Outside Corellian Space Star Destroyer Anakin Solo
It wasn’t exactly guilt that kept Jacen awake night after night. Rather, it was an awareness that he should feel guilty, but didn’t, quite.
Jacen leaned back in a chair comfortable enough to sleep in, its leather as soft as blue butter, and stared at the stars.
The blast shields were withdrawn from the oversized viewport of his private office, and the chamber itself was dark, giving him an unencumbered view of space.
His office was on the port side, the bow was oriented toward the sun Corell, and the stern was pointed back toward Coruscant, so he’d be looking toward Commenor, Kuat, the Hapes Cluster, the length of the Perlemian Trade Route . . . But he did not try to pick out these stars individu- ally. Astronomy was a lifelong occupation for people who spent their entire existences on only one planet; how much harder must such a study be for someone like Jacen, who traveled from star to star throughout his life?
He let his eyelids sag, but his mind continued to race, as it had every day since he and his task force had rescued Queen Mother Tenel Ka of the Hapes Consortium from an insurrection, instigated by treacherous Hapan nobles aided by a Corellian fleet.
In the midst of all those events, believing that Han and Leia Solo had been part of the plot, Jacen had ordered the Anakin Solo’s long-range turbolasers brought to bear against the Millennium Falcon. Later, he had heard compelling evidence that his parents had played no part in that plot.
So where was the guilt? Where was the horror he should have felt at an attempted act of patricide and matricide? What sort of father could he be to Allana if he could do this without remorse?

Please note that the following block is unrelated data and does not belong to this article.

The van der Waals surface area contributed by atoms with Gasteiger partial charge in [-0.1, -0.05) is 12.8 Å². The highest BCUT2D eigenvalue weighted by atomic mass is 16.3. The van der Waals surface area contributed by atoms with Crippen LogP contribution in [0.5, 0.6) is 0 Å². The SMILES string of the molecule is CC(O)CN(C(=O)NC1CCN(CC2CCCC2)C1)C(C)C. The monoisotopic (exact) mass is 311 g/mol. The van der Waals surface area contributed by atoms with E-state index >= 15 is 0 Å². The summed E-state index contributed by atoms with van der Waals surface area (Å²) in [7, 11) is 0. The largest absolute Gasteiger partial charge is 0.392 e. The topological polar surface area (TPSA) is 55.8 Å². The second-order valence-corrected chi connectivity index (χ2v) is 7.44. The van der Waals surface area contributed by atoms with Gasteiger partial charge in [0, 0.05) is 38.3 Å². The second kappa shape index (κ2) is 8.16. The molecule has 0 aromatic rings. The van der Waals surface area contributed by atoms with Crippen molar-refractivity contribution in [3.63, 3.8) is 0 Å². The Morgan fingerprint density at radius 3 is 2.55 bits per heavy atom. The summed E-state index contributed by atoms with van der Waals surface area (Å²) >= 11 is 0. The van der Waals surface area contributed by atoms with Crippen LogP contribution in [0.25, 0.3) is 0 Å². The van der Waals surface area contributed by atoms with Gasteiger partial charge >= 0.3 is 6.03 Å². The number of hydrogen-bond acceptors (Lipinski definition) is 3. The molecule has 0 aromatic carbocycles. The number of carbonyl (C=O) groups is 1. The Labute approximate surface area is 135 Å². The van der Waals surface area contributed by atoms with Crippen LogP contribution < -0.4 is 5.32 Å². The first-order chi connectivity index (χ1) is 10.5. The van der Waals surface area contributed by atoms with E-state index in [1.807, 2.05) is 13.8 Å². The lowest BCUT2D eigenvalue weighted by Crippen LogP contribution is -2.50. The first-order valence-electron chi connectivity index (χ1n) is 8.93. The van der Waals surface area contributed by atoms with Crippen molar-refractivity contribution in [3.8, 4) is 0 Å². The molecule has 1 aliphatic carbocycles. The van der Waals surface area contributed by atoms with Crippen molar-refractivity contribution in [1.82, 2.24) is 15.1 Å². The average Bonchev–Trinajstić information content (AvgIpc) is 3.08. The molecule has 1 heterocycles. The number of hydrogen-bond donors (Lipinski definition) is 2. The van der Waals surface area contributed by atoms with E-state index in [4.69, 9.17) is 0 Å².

He didn’t know. And he was certain that until he did know, sleep would continue to elude him.
Behind his chair, a lightsaber came to life with its characteristic snap-hiss, and the office was suddenly bathed in blue light. Jacen was on his feet before the intruder’s blade had been fully extended, his own lightsaber in hand, thumbing its blade to life, gesturing with his free hand to direct the Force to sweep his chair out of the way.
When it was clear, he could look upon the intruder—she was small enough that the chair had concealed all but the tip of her glowing weapon.
On the other side of the desk stood his mother, Leia Organa Solo. But she did not carry her own lightsaber. Jacen recognized it by its hilt, its color. It was the lightsaber Mara Jade Skywalker had carried for so many years. Luke Skywalker’s first lightsaber. Anakin Skywalker’s last lightsaber.
Leia wore brown Jedi robes, and her hair was down, loose. She held her lightsaber in a two-handed grip, point up and hilt back, ready to strike.
“Hello, Mother.” This seemed like an appropriate time for the more formal term, rather than Mom. “Have you come to kill me?”
She nodded. “I have.”
“Before you attack—how did you get aboard? And how did you get into this office?”
She shook her head, her expression sorrowful. “Do you think ordinary defenses can mean anything at a time like this?”
“Perhaps not.” He shrugged. “I know you’re an experienced Jedi, Mother, but you’re not a match for any Jedi Knight who’s been fighting and training constantly throughout his career . . . because you haven’t.”
“And yet I’m going to kill you.”
“I don’t think so. I’m prepared for any tactic, any ploy you’re likely to use.”